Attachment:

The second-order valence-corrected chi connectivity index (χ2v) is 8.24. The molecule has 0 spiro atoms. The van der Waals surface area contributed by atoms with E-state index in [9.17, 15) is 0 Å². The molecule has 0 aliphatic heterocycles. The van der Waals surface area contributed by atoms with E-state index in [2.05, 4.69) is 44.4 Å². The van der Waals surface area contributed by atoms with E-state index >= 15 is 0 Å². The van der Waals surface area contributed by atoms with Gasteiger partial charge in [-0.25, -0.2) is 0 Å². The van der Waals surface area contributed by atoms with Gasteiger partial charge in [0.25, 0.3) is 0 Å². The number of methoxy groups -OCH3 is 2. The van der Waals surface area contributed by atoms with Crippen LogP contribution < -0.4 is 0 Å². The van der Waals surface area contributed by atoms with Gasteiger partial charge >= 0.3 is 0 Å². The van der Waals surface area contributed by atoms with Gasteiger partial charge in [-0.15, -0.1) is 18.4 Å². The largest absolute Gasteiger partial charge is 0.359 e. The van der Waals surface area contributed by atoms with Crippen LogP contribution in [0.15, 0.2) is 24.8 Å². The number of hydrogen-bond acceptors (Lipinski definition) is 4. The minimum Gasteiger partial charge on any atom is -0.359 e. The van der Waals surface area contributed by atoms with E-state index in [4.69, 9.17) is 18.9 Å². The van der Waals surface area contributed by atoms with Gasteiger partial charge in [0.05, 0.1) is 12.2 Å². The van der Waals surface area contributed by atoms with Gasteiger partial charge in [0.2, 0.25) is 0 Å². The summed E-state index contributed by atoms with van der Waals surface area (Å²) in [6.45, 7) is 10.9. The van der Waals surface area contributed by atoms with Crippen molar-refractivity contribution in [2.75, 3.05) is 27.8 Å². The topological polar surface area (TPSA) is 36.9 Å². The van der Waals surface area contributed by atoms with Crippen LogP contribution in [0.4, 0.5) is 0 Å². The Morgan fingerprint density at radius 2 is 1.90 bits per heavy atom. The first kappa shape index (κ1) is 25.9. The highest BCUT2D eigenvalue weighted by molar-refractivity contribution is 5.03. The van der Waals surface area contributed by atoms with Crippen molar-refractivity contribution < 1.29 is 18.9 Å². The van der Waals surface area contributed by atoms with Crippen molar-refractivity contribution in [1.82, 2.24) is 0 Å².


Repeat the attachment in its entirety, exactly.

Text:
The second-order valence-corrected chi connectivity index (χ2v) is 8.24. The molecule has 0 spiro atoms. The van der Waals surface area contributed by atoms with E-state index in [9.17, 15) is 0 Å². The molecule has 0 aliphatic heterocycles. The van der Waals surface area contributed by atoms with E-state index in [2.05, 4.69) is 44.4 Å². The van der Waals surface area contributed by atoms with E-state index >= 15 is 0 Å². The van der Waals surface area contributed by atoms with Gasteiger partial charge in [-0.25, -0.2) is 0 Å². The van der Waals surface area contributed by atoms with Gasteiger partial charge in [0.25, 0.3) is 0 Å². The number of methoxy groups -OCH3 is 2. The van der Waals surface area contributed by atoms with Crippen LogP contribution < -0.4 is 0 Å². The van der Waals surface area contributed by atoms with Gasteiger partial charge >= 0.3 is 0 Å². The van der Waals surface area contributed by atoms with Gasteiger partial charge in [-0.15, -0.1) is 18.4 Å². The largest absolute Gasteiger partial charge is 0.359 e. The van der Waals surface area contributed by atoms with Crippen LogP contribution in [0.15, 0.2) is 24.8 Å². The number of hydrogen-bond acceptors (Lipinski definition) is 4. The minimum Gasteiger partial charge on any atom is -0.359 e. The van der Waals surface area contributed by atoms with E-state index in [4.69, 9.17) is 18.9 Å². The van der Waals surface area contributed by atoms with Gasteiger partial charge in [0.05, 0.1) is 12.2 Å². The van der Waals surface area contributed by atoms with Gasteiger partial charge in [0.2, 0.25) is 0 Å². The summed E-state index contributed by atoms with van der Waals surface area (Å²) in [6.45, 7) is 10.9. The van der Waals surface area contributed by atoms with Crippen molar-refractivity contribution in [2.75, 3.05) is 27.8 Å². The topological polar surface area (TPSA) is 36.9 Å². The van der Waals surface area contributed by atoms with Crippen LogP contribution in [0.4, 0.5) is 0 Å². The Morgan fingerprint density at radius 2 is 1.90 bits per heavy atom. The first kappa shape index (κ1) is 25.9. The highest BCUT2D eigenvalue weighted by molar-refractivity contribution is 5.03. The van der Waals surface area contributed by atoms with Crippen molar-refractivity contribution < 1.29 is 18.9 Å². The van der Waals surface area contributed by atoms with Crippen molar-refractivity contribution in [1.82, 2.24) is 0 Å².